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Who Was the Roman Hero Aeneas? Part 3

Updated on March 28, 2015

What Happens After the Underworld?

Aeneas’ emergence from the Underworld begins his mission in Italy; Vergil constructs a new Iliad in which the defeated Trojans become the victors. To do this Vergil must parallel them with the Greeks. The Sybil explains that the Tiber will supersede the Trojan rivers and a new Achilles will be born (6.86-90).

The Sybil also explains that the causa belli (reason for war) is nearly the same as it was for the Trojan war (6.93-4). Although Lavinia is not another Helen—she is unmarried and offered to Aeneas by her father—Turnus views Aeneas as another Paris. Still, Aeneas is not meant to worry that the Trojan war will have the same outcome for his people; rather, aid will come from a Greek city and Aeneas’ people will be the victors: Tu ne cede malis, sed contra audentior ito,/ qua tua the Fortuna sinet. Via prima salutis,/ quod minime reris, Graia pandetur ab urbe (6.95-7). All the while Turnus sees himself as another Menelaus, with Aeneas as Paris; however, Vergil “carefully absolves the Trojan of blame.” The Italians build their case on the false belief that they enter a new Trojan War, but Vergil’s recreation of Homeric roles would have Aeneas as the new Achilles.

What Did the Underworld Look Like?

Source

Was Aeneas Like Achilles?

If Aeneas is the new Achilles, he is far superior. This has been shown. Aeneas does not reach for immortal glory, nor does he withdraw from fighting for an Achillean reason. Instead, the Aeneas of the second half of the Aeneid is a still-pious, reliable Greek warrior. Just as Aeneas can be compared to the finest of the Greeks, so can Venus be compared with Thetis, the mother of Achilles:

Nunc Iovis imperiis Rutulorum constitit oris:
ergo eadem supplex venio et sanctum mihi numen
arma rogo genetrix nato. The filia Nerei,
the potuit lacrimis Tithonia flectere coniunx (8.381-4).

When Venus asks for the Vulcan-made armor, Vergil emphasizes the shield, recalling Homer’s description of the shield of Achilles. Later, when Aeneas stands on the deck of his ship, his appearance is as terrifying to the Latins as was Achilles’ to the Trojans. Recall that Achilles appeared after his absence gleaming like a star—namely Sirius, the Dog of Orion. Priam sees him, compared to Sirius, brightest of all stars, but a sign of evil which brings fevers to suffering humanity. (Iliad 22.25-32).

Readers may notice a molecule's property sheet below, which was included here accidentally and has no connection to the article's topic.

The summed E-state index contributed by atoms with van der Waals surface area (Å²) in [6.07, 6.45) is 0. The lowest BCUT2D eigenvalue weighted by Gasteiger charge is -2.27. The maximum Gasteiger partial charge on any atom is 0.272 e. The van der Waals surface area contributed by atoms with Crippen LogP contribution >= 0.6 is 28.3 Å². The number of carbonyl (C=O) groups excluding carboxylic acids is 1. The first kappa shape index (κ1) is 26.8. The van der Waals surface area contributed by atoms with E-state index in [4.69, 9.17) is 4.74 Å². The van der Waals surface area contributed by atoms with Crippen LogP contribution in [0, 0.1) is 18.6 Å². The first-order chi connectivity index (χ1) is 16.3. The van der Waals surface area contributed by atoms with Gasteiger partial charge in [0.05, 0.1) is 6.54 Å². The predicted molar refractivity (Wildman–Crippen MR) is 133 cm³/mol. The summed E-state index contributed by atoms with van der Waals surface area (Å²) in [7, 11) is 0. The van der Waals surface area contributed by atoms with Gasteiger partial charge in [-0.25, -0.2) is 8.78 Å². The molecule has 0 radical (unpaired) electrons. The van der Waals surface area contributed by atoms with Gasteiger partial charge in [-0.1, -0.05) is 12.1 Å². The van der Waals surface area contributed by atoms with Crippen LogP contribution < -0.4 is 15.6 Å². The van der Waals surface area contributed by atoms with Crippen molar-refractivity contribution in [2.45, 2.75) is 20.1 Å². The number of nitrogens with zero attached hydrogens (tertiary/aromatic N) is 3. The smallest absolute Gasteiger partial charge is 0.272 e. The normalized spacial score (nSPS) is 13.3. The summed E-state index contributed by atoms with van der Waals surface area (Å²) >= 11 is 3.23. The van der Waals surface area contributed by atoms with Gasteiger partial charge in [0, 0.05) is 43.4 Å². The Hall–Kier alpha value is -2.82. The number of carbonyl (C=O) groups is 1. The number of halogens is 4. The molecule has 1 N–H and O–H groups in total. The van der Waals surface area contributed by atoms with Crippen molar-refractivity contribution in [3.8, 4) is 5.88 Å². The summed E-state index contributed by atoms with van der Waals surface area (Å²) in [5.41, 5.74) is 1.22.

Similarly, Aeneas’ helm is a shining flame, compared to Sirius, the dog star. Vergil reuses the simile to show the effect both heroes have on men. As the sight of Achilles was paralyzing to Priam, so is the vision of Aeneas, who stands with an ominous flame surrounding his head. He is compared to Sirius, rising to bring sickness and pestilence to suffering men, saddening the sky with a sinister light (10.270-5).

Battle-Loving Achilles

How Does Aeneas Get Away with Being Bad?

Aeneas rejoins battle and, after the death of Pallas, is again comparable to Achilles. Aeneas takes eight prisoners to sacrifice to avenge the death of Pallas, just as Achilles took twelve Trojans as human sacrifices to the perished Patroclus: δώδεκα δὲ Τρώων μεγαθύμων υἱέας ἐσθλοὺς χαλκῷ δηϊόων· (Iliad 23.75-6). Although Vergil intends for Aeneas to be better than Achilles, Aeneas still falters occasionally. This is exemplified when Aeneas “contemptuously kills suppliants and boasts over their corpses,” with his violence progressing. He takes his captives to be victims to the shades (10.517-20).

Although Aeneas appears to be a savage Achilles by taking captives for sacrifice, he is still better than Turnus. The defeat of the Italians changes the public feeling, and Turnus becomes the scapegoat. Like the Trojans blamed Paris for the war, so do the Italians believe Turnus is responsible for the conflict: dirum exsecrantur bellum Turnique hymenaeos (11.217). So Vergil has adjusted the Homeric characters and united the personalities of Achilles, Agamemnon, and Menelaus in Aeneas to make Aeneas’ motives morally justified. While Turnus compares Aeneas to Paris, Aeneas proves to be more like the victorious Greeks. Vergil reverses the pattern of the Iliad so that Aeneas is the atoned hero of the second Iliad.